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The Outward Bound way to prevent police shootings

Building trust

Long-time police reformer Bill Bratton called for empathy between Black Lives Matter and police advocates. In Baltimore, police and city youth are being taught just that – in trees.

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    Baltimore Police Department Officer Jordan Distance stands on a street corner during a foot patrol.
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In America’s ongoing debate over how to prevent killings of black men by police, “we’re not hearing each other,” says Bill Bratton, who has stepped down as New York Police commissioner. He should know. He served as the top police chief in three major cities. As he ends a long career as a reformer in law enforcement, Mr. Bratton offered this parting advice to both the “Black Lives Matter” movement and police advocates: “We need to start trying to find ways to empathize with each other.”

Two years after the shooting of a black man in Ferguson, Mo., reform of police departments in the United States remains controversial, to say the least. Much of the debate centers on three ideas: creating better civilian control over investigations of police shootings, placing body cameras on officers, and training police to overcome any personal prejudice toward minorities.

But what about Bratton’s idea of creating empathy between police and the black community?

Most police departments have some sort of community outreach, which can range from holding a neighborhood barbecue to being proactive in assisting people in their daily needs. This requires police to maintain less of a “warrior” mentality in fighting crime and more of a “guardian” mentality that both serves and protects.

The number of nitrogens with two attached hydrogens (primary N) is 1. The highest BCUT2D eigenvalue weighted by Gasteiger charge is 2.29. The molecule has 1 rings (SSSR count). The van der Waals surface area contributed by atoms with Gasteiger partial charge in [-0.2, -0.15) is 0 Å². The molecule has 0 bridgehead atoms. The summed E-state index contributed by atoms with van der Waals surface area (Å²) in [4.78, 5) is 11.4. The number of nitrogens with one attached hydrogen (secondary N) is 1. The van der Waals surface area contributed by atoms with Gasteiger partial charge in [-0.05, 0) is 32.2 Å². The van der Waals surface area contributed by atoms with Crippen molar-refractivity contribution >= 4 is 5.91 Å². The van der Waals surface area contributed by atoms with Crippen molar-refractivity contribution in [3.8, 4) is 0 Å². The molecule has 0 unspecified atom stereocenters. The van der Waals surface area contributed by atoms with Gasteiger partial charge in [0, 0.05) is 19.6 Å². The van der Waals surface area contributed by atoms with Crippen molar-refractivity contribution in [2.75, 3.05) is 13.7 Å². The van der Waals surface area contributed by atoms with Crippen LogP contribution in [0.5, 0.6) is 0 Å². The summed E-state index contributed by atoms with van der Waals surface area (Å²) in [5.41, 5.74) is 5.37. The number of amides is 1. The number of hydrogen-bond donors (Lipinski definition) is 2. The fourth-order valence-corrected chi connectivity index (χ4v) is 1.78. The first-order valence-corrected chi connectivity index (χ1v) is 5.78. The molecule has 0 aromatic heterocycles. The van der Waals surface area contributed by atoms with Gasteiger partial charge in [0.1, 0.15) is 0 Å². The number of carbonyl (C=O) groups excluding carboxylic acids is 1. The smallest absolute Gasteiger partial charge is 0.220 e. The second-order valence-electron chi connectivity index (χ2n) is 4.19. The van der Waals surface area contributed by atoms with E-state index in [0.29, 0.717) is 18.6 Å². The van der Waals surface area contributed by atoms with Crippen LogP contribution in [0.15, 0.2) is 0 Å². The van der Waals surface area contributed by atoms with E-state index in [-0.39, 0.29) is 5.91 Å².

In Baltimore, which was rocked last year by the death of a black man in police custody, city officials are going a step further. Starting this fall, they are requiring police officers to go through an Outward Bound course alongside school-age youth in the city’s Leakin Park. For a full day – without their guns or uniforms – small groups of officers will go up climbing walls and cross rough patches with groups of middle- and high-school students. They will get to know each other as equals on neutral turf, learning to work in teams and perhaps build up the kind of trust that would prevent confrontations on the street. In all, some 3,000 officers and 3,000 kids will get to know each other very well over the next two years.

The program, known as Police Youth Challenge, has been around since 2008 but only on a voluntary basis and in small numbers. So far, it has proved to be very effective. A Johns Hopkins University study found it can greatly improve the perception of youth and police toward each other.

Before the one-day course, only 56 percent of officers said that youth in Baltimore could be trusted. Afterward, 95 percent said they were trustworthy. The youth perception of police as trustworthy jumped from 36 percent to 64 percent. And after the course, more than 8 out of 10 officers said they have the skills to positively interact with youth.

Police Commissioner Kevin Davis hopes the course will lessen the high tensions between police and minorities in Baltimore. If so, it might prove a model for other cities and change the national debate about police reform. A little empathy can go a long way.

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